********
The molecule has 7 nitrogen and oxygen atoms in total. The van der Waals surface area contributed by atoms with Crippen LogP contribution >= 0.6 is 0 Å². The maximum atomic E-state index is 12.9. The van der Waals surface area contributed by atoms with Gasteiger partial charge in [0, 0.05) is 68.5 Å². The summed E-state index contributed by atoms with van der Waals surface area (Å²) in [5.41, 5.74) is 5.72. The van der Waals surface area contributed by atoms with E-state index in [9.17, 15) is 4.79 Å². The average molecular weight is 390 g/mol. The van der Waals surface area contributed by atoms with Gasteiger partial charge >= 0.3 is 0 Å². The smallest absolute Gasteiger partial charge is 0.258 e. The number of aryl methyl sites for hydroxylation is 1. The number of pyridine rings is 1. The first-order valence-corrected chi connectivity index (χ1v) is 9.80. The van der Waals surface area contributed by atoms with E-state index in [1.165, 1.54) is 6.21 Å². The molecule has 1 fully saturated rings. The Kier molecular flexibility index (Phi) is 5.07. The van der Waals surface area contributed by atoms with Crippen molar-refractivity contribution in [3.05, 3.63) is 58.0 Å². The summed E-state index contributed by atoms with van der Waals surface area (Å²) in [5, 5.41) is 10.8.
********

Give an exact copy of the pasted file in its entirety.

The molecule has 7 nitrogen and oxygen atoms in total. The van der Waals surface area contributed by atoms with Crippen LogP contribution >= 0.6 is 0 Å². The maximum atomic E-state index is 12.9. The van der Waals surface area contributed by atoms with Gasteiger partial charge in [0, 0.05) is 68.5 Å². The summed E-state index contributed by atoms with van der Waals surface area (Å²) in [5.41, 5.74) is 5.72. The van der Waals surface area contributed by atoms with E-state index in [9.17, 15) is 4.79 Å². The average molecular weight is 390 g/mol. The van der Waals surface area contributed by atoms with Gasteiger partial charge >= 0.3 is 0 Å². The smallest absolute Gasteiger partial charge is 0.258 e. The number of aryl methyl sites for hydroxylation is 1. The number of pyridine rings is 1. The first-order valence-corrected chi connectivity index (χ1v) is 9.80. The van der Waals surface area contributed by atoms with E-state index in [1.165, 1.54) is 6.21 Å². The molecule has 1 fully saturated rings. The Kier molecular flexibility index (Phi) is 5.07. The van der Waals surface area contributed by atoms with Crippen molar-refractivity contribution in [3.05, 3.63) is 58.0 Å². The summed E-state index contributed by atoms with van der Waals surface area (Å²) in [5, 5.41) is 10.8.